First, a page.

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Theo Literature & Language Essay Research Coursework (Essay Sample)


Hi all,
I hope you had a good vacation and had fun with the riddles. I will publish the answer to the riddles tomorrow, Tuesday, April 28, and will not accept any late submissions once the answers are published.
Koans and Western Riddles
The next assignment builds on the previous riddle assignment. Read the handout posted on schoology titled “The Sound of One Hand.” This handout contains a Zen story that chronicles the attempts of Toyo, a young Zen student, to unravel Zen’s most famous koan. Then re-read p. 169 about Maura O’Halloran’s journey of “mastering” Zen.

First part of the assignment:
After reading “The Sound of One Hand” and p. 169, explain in a brief paragraph the role of koans in Zen. Additionally, and most importantly, explain how the process of “solving” koans is similar to, yet different from, solving Western riddles.

Koans and Parables
Second part of the assignment: Comparing Zen koans to Jesus’ Parables
In Zen Buddhism, koans are short sayings that are intended to derail our ordinary ways of thinking about things in order to enable us to see things radically differently. Some of Jesus’ parables share a similar intention. Jesus sets up a situation that his hearers would tend to assume would resolve in a certain way, and then he resolves it in a way that surprises and perhaps even offends the everyday sensibilities of his hearers. One good example is the Parable of the Good Samaritan (Luke 10:25–37). In the culture of those who heard this parable from Jesus’ lips, the Samaritan was despised and ostracized. In the parable, the Samaritan is the one who does the will of God, the one who acts with compassion, the one who emerges as a decent human being willing to take risks in order to help another person. The parable invites Jesus’ hearers to rethink their usual ways of looking at Samaritans and at who does the will of God.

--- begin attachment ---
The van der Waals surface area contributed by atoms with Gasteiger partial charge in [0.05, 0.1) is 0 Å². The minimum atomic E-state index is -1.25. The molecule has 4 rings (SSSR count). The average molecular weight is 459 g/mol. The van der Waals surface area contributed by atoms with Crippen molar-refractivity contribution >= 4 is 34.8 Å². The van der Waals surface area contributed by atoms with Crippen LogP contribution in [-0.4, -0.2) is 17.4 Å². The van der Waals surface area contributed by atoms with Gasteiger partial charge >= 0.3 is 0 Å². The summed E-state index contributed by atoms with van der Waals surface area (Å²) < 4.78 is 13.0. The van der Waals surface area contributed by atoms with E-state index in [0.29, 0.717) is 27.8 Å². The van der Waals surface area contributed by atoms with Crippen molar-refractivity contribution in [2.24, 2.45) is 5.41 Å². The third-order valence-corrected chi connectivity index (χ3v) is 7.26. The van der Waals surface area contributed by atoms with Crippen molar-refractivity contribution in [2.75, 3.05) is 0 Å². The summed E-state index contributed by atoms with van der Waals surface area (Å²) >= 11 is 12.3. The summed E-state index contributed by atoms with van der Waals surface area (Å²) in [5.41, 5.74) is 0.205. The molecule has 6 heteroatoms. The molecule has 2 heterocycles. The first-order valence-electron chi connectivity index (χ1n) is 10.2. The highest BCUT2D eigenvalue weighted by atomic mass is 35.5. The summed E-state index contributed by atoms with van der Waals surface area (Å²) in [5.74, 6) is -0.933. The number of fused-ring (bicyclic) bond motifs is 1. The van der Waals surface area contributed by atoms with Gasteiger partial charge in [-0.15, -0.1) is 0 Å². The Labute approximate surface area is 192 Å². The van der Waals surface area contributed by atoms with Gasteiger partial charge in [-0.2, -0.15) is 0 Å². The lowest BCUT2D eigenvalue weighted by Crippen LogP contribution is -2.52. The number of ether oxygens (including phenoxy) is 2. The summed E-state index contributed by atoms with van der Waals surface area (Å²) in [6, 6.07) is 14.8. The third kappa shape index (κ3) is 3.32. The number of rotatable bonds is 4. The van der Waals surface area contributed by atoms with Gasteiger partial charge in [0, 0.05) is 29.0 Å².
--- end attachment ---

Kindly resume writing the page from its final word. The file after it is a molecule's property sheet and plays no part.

There is also a contrast between koans and parables in that the intent of the koan is to frustrate thinking in order to facilitate the direct experience of truth. The parable, however, hopes to revise our thinking along lines consistent with Jesus’ message about the nature of the Kingdom of God.
In a brief paragraph, identify one of Jesus’ parables (do not use the Good Samaritan) and explain how the parable is somewhat similar to a Zen koan. That is, how does Jesus’ parable challenge and shift the mindset of the listener?
In summary, you are to submit one page (with two separate paragraphs) responding to the two questions, due Wednesday, April 29. Good luck! One week to go!


"The Sound of One Hand"
The master of Kennin temple was Mokurai, Silent Thunder. He had a little prot£j£ named Toyo who was only twelve years old. Toyo saw the older disciples visit the master's room each morning and evening to receive instruction in sanzen [dokusan] or personal guidance in which they were given koans to stop mind-wandering.
Toyo wished to do sanzen also.